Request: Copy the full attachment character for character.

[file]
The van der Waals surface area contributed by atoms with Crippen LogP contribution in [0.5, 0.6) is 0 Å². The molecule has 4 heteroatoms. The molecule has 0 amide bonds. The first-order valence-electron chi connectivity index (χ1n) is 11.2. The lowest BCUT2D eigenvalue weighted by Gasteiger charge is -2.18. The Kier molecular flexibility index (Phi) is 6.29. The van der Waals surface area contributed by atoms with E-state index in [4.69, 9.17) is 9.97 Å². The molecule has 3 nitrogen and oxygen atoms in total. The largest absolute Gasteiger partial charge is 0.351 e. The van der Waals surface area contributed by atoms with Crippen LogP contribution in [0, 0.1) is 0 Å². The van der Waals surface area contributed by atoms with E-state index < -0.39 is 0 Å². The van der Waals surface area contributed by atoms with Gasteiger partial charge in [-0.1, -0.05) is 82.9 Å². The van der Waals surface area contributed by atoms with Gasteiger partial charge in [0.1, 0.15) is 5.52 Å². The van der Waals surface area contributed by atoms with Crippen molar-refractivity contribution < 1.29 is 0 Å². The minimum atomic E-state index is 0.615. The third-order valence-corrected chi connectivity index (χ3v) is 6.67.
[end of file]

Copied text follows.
The van der Waals surface area contributed by atoms with Crippen LogP contribution in [0.5, 0.6) is 0 Å². The molecule has 4 heteroatoms. The molecule has 0 amide bonds. The first-order valence-electron chi connectivity index (χ1n) is 11.2. The lowest BCUT2D eigenvalue weighted by Gasteiger charge is -2.18. The Kier molecular flexibility index (Phi) is 6.29. The van der Waals surface area contributed by atoms with E-state index in [4.69, 9.17) is 9.97 Å². The molecule has 3 nitrogen and oxygen atoms in total. The largest absolute Gasteiger partial charge is 0.351 e. The van der Waals surface area contributed by atoms with Crippen LogP contribution in [0, 0.1) is 0 Å². The van der Waals surface area contributed by atoms with E-state index < -0.39 is 0 Å². The van der Waals surface area contributed by atoms with Gasteiger partial charge in [-0.1, -0.05) is 82.9 Å². The van der Waals surface area contributed by atoms with Gasteiger partial charge in [0.1, 0.15) is 5.52 Å². The van der Waals surface area contributed by atoms with Crippen molar-refractivity contribution < 1.29 is 0 Å². The minimum atomic E-state index is 0.615. The third-order valence-corrected chi connectivity index (χ3v) is 6.67.